“God opposes the proud but shows favor to the humble.”

This week’s Be Great 8 devotional is about being humble. Being humble is a hard place to be. Once you think you’re there, you’re not.

The first step to getting there is to acknowledge that.

“Dear God, my name is Coach Theo [or insert your name here], and I am so full of pride.”

The scripture of the week comes from James 4:6. As always, it’s good and necessary to share the context in which James, the brother of Jesus, is writing. By the way, here’s a fun fact, James didn’t really believe his brother Jesus was for sure the Lord and Savior. It wasn’t until after Jesus resurrected himself that James believed.

In the book of James, James is giving practical commands for authentic Christian living. He instructs Christians to control their tongues, be slow to anger and fight selfish ambition. He really crushes down on the debate between faith and works. By grace you have been saved and you don’t need to do good works to earn anything. But “faith by itself, if it is not accompanied by action, is dead.” (James 2:17) Or as the footnotes in my bible explain, “an individual becomes a child of God entirely by the grace of God. But when the gospel of Jesus Christ renovates a person’s heart, changes in activity should naturally result.”

Think about that word, RENOVATE. It’s powerful.

So anyways, James is challenging people to stop doing things like judging and fighting with each other, to stop coveting and being jealous of each other, and to stop choosing to be a friend of the world. (James 4:4)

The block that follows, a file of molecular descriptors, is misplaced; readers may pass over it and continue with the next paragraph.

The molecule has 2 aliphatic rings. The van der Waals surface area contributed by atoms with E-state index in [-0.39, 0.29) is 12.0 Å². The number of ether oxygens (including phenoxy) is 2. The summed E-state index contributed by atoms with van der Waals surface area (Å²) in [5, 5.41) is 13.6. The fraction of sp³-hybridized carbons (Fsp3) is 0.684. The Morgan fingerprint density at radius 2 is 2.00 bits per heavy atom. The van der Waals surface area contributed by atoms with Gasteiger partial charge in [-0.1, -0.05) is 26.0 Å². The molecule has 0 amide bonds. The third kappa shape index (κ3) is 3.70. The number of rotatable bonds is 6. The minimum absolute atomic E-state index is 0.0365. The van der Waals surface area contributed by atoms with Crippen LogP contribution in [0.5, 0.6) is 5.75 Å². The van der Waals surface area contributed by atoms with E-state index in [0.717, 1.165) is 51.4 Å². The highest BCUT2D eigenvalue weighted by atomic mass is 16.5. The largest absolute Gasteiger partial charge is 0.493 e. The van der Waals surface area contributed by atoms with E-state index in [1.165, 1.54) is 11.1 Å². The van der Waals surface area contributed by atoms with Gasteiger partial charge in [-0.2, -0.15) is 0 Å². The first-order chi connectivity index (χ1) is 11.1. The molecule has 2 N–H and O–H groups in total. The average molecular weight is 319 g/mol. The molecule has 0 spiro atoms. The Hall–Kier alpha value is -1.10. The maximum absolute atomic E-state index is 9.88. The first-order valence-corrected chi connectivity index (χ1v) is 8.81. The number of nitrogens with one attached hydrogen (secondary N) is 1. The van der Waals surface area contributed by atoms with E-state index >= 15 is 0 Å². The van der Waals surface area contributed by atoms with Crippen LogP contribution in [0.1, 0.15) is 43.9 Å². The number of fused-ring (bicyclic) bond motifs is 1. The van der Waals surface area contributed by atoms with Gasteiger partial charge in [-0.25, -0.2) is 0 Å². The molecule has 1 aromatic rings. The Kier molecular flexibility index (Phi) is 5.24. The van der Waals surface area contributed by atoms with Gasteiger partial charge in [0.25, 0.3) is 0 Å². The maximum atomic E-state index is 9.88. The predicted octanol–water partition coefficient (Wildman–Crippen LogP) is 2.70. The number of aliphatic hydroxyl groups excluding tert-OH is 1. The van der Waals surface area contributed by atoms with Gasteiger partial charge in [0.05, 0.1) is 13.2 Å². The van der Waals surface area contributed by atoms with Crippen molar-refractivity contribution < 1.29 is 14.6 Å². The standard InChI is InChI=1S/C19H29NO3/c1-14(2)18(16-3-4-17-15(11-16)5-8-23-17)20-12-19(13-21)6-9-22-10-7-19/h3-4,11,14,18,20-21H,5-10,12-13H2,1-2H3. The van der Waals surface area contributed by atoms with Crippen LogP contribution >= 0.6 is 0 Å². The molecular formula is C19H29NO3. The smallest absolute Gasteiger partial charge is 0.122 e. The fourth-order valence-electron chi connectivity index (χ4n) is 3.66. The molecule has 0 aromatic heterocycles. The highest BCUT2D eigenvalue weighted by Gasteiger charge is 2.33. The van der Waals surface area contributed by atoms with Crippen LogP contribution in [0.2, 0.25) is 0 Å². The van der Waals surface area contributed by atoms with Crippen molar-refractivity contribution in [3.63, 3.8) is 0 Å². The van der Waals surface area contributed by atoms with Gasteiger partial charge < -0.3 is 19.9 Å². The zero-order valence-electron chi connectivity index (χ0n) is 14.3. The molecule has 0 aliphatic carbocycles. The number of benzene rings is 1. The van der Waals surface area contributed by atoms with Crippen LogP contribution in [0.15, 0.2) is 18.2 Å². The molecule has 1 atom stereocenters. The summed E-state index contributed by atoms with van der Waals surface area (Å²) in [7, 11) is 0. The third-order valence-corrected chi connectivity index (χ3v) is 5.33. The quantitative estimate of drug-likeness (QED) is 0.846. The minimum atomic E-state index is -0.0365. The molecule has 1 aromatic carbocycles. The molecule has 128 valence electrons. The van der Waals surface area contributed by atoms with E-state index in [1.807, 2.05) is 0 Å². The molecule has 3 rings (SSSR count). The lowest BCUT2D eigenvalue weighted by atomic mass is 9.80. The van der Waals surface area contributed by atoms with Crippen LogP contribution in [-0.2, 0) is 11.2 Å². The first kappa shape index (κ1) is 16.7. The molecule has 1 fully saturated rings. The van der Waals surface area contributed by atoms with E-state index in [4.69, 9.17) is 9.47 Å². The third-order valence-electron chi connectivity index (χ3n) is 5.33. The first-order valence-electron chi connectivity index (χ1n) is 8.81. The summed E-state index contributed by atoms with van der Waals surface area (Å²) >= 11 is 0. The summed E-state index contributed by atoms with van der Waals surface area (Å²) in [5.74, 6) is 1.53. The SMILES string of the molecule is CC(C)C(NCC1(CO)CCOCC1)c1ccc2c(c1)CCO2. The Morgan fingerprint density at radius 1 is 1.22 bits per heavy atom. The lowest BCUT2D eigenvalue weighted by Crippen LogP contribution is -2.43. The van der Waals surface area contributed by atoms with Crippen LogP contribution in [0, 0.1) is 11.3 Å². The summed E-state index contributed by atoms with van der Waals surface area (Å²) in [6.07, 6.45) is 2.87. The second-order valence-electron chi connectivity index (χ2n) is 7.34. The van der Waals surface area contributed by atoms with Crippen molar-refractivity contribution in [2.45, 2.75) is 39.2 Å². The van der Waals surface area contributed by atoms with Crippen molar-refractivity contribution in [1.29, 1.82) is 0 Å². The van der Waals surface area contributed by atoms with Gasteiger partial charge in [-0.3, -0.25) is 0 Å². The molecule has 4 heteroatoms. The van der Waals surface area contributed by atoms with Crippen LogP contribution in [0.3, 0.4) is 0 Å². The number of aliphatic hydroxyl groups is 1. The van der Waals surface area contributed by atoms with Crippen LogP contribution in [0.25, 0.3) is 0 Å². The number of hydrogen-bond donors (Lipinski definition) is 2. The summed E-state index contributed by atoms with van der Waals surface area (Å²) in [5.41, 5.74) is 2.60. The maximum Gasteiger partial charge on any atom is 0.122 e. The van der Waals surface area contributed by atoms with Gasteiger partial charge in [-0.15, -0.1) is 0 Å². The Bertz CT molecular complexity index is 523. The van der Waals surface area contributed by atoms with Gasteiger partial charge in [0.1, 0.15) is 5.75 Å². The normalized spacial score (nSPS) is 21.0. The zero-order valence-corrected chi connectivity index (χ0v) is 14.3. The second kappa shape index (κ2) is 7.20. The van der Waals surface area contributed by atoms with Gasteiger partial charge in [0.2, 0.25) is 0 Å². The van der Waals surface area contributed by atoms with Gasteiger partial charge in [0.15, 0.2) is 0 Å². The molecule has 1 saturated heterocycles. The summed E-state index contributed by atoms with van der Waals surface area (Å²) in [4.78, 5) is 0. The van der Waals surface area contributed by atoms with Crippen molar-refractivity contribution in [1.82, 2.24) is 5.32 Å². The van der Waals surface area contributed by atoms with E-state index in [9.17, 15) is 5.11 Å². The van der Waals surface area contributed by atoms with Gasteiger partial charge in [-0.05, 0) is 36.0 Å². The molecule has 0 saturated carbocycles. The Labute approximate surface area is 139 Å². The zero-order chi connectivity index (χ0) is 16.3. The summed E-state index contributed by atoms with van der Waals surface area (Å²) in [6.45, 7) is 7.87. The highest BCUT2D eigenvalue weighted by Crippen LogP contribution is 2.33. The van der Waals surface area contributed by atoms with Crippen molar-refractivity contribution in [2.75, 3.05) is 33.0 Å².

And that is really, really, hard to do without staying humble daily.

Here are three powerful perspective-changing statements that I use to check myself regularly and fight against my pride:

#1: You can always learn, grow, and get better.
Progression never stops. You don’t just get to a point one day when you say I’ve learned everything I can, I’ve accomplished everything I can, I became everything I can, and now I’m done! So why would you ever accept just ‘OK’? Mediocrity is for the birds, or as James says, the world.

#2 You are not better than anyone else.
No one on this earth is perfect. We all have issues. So, “why would you look at the speck of sawdust in your brother’s eye and pay no attention to the plank in your own eye?” (Matthew 7:3)

#3 You are not that important and no one really cares about you.